The Great L.A./Venice Oil Heist

By Patrick McCartney

Research by Arnold Springer, Charles Feick and Moe Stavnezer. (Originally published in the Feb. 1985 Beachhead)

The oil site the City of Los Angeles leased out in 1964 on the public beach in Venice has proven to be a sweet deal for the City.  Los Angeles has received close to $5 million in royalties and bonus money from the site currently operated by Damson Oil of Houston.

But, after a brief flurry of improvements in Venice 20 years ago, the City has short-changed Venice residents repeatedly since.  Close to $1 million intended for improvements in Venice have been diverted in the past, and another million dollars (and growing) is sitting in a special fund, available for other beach-related capital improvements.

In fact, hardly any money from the Beach Improvement Capital Fund has been spent in Venice in more than 10 years, since the bike path was built.  The reason for the inactivity in us of the funds depends, naturally, on whom you talk with.

One City Hall insider told me, “The principal reason the money hasn’t been spent is that Councilperson Pat Russell doesn’t want to see the money go to anything but the pavilion. It’s at a political standstill.”

Al Carmichael of the City’s Park and Recreation Department told me that Russell is “holding out.  She would like to tear down the pavilion and provide more parking.” While Pat Russell waits, Venice deteriorates.

However, according to Carmichael’s boss, Planning Director Joel Brightbart, the reason Venice has not benefited from the Beach Improvement Account is that “The Department hasn’t identified any projects to go forward with.”

Since the oil-and-gas lease the City sold to Socony-Mobil was on land owned by Los Angeles, the City bought the right to 16 and 2/3 percent royalties on every barrel of oil produced during the 35 years of the lease’s life.  In addition, Mobil paid the City a bonus of $1.63 million to drill from the one-acre site.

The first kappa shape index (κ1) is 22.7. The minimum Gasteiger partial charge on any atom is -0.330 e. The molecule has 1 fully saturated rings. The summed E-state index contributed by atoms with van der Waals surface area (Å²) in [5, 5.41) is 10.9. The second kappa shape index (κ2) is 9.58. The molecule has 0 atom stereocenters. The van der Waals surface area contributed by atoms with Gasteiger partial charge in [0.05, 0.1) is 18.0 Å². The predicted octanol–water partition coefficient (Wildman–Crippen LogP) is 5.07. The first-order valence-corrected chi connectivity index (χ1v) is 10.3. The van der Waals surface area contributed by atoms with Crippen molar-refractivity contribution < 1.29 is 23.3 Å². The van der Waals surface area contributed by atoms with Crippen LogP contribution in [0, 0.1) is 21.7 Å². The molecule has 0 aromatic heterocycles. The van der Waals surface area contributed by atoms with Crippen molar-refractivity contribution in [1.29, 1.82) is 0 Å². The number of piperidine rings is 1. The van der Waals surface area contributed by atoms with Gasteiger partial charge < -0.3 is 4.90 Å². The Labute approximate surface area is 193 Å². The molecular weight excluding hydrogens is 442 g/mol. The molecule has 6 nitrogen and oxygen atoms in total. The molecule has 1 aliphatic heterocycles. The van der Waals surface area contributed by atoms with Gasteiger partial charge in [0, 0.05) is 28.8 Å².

On top of that, the City obtained the rights to another eight percent of the money derived from sale of any gasoline distilled from the oil.  Of the City’s 14 leased oil sites, only Venice and Rancho Park are located on City property, entitling the City to an owner’s share of the revenues.

To understand how favorable this deal is to the City, you have to know that, for the oil sites in the City not on City property, the City is only entitled to a penny-and-a-half-per-barrel wellhead tax.

The Venice oil royalty alone is worth 10,000 times more than that to the City!

Because the oil pools tapped by Mobil were within the coastal zone, the State Lands Commission restricted the use of the funds to coastal-related expenditures.

The Commission reserved the right to approve of any expenditure more than $50,000 (raised to $250,000 in 1970).  When revenues from the Mobil lease were received by the City, they went into a special account—the Beach Improvement Capital Account.

Twenty years ago, in the days when Jack Kerouac was writing beat fiction in Venice and the beat café, the Gas House, was being leveled to bring Venice “up to code,” Mayor Sam Yorty noted the City’s responsibilities under the Tidelands Trust and restricted the $1.65-million-bonus to “development, maintenance and improvement of beaches.”

Yorty wrote the Parks and Recreation Department that “the City has a policy of investing such revenues in the properties from which the oil was extracted.”